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Title: Some models from mathematical population genetics with fluctuations in the environment
Author: Klimek, Aleksnader
ISNI:       0000 0004 7971 6051
Awarding Body: University of Oxford
Current Institution: University of Oxford
Date of Award: 2018
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We are interested in populations in which the fitness of different genetic types fluctuates in time and space, driven by temporal and spatial fluctuations in the environment. For simplicity, our population is assumed to be composed of just two genetic types. Short bursts of selection acting in opposing directions drive to maintain both types at intermediate frequencies, while the fluctuations due to 'genetic drift' work to eliminate variation in the population. We consider first a population with no spatial structure, modelled by an adaptation of the Lambda (or generalised) Fleming-Viot process, and derive a stochastic differential equation as a scaling limit. This amounts to a limit result for a Lambda-Fleming-Viot process in a rapidly fluctuating random environment. We then extend to a population that is distributed across a spatial continuum, which we model through a modification of the spatial Lambda-Fleming-Viot process with selection. In this setting we show that the scaling limit is a stochastic partial differential equation. As is usual with spatially distributed populations, in dimensions greater than one, the 'genetic drift' disappears in the scaling limit, but here we retain some stochasticity due to the fluctuations in the environment, resulting in a stochastic partial differential equation driven by a noise that is white in time but coloured in space. We discuss the (rather limited) situations under which there is a duality with a system of branching and annihilating particles. We also write down a system of equations that captures the frequency of descendants of particular subsets of the population and use this same idea of 'tracers', which we learned from Hallatschek and Nelson (2008) and Durrett and Fan (2016), in numerical experiments with a closely related model based on the classical Moran model. We also investigate the behaviour of an establishing mutation which is subject to rapidly fluctuating selection under the Lambda-Fleming-Viot model and show that under a suitable scaling it converges to the Feller diffusion in a random environment. We then extend to a population that is distributed across a spatial continuum. In this setting the scaling limit is the SuperBrownian motion in a random environment. The scaling results for the behaviour of the rare allele are achieved via particle representations which belong to the family of 'lookdown constructions'.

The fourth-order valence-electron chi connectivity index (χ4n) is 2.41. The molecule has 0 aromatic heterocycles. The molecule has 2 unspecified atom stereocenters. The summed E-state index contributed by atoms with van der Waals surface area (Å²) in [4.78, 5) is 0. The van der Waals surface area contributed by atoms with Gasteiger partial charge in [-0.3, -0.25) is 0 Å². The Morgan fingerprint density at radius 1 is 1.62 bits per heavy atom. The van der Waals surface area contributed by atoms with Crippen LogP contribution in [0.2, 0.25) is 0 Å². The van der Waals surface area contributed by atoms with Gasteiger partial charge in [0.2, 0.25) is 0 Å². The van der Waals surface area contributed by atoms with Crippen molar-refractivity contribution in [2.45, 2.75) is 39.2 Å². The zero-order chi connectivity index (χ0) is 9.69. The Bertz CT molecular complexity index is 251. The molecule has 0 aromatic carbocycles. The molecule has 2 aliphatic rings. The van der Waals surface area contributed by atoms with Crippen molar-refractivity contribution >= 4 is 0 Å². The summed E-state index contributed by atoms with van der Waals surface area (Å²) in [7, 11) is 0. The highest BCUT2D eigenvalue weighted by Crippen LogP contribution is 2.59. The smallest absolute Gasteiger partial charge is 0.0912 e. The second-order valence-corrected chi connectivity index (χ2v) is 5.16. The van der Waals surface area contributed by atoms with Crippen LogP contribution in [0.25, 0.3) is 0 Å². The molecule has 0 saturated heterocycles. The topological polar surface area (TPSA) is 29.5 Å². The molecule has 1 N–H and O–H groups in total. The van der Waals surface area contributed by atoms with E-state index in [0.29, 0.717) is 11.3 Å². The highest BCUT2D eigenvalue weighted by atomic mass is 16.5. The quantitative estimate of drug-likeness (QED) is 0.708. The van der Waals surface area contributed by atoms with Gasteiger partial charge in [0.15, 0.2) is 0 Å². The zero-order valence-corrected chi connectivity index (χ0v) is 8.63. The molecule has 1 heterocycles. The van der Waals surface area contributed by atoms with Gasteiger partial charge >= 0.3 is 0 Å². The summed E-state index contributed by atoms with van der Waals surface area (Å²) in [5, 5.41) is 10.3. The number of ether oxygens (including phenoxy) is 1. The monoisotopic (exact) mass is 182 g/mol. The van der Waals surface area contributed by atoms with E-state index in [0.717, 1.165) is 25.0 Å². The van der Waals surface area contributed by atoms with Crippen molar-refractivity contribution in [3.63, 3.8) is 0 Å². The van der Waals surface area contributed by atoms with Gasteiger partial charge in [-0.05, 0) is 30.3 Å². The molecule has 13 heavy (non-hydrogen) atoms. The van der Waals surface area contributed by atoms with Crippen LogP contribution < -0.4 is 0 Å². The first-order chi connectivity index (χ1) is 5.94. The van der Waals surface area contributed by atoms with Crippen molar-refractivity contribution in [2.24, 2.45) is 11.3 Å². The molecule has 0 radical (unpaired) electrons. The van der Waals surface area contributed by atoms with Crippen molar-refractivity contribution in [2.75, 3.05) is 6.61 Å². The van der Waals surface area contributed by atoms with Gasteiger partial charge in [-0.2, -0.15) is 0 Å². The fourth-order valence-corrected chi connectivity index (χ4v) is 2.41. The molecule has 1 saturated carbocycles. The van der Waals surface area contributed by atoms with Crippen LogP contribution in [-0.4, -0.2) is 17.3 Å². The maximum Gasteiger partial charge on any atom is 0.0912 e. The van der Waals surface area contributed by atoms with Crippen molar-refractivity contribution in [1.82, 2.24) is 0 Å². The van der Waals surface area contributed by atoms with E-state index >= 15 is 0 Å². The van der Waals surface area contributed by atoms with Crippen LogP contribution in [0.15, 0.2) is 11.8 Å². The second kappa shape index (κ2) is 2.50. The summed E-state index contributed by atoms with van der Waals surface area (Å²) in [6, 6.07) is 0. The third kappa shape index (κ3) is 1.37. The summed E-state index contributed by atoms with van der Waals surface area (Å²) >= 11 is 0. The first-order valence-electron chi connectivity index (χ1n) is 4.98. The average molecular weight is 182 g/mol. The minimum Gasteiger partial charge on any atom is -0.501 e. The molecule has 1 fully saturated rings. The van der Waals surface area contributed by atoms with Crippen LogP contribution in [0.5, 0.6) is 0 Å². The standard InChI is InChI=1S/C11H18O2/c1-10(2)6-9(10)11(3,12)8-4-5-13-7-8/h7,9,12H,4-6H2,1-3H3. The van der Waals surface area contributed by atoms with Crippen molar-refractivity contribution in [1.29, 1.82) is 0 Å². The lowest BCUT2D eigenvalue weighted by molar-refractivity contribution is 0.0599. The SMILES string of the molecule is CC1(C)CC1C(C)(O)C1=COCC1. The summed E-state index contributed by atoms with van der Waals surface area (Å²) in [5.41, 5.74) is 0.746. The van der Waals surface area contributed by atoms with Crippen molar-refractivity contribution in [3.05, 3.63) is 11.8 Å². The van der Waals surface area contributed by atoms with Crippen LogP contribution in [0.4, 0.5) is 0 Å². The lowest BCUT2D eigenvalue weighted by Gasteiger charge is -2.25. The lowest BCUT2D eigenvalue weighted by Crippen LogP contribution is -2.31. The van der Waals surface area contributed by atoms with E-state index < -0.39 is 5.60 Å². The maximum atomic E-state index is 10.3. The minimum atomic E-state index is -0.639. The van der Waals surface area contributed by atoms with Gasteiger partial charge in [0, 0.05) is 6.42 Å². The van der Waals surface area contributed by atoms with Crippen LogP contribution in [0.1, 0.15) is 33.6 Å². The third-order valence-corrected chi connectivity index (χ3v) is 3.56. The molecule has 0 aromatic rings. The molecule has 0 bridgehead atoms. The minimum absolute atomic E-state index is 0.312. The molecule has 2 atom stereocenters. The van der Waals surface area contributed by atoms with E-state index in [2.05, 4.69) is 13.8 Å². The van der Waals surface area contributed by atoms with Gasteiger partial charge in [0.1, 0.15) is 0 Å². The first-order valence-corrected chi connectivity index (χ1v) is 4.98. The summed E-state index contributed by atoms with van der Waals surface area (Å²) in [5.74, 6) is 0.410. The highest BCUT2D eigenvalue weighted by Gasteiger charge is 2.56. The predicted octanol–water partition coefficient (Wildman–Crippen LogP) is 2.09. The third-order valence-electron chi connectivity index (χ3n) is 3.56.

Supervisor: Etheridge, Alison Sponsor: Engineering and Physical Sciences Research Council
Qualification Name: Thesis (Ph.D.) Qualification Level: Doctoral
EThOS ID:  DOI: Not available
Keywords: Mathematics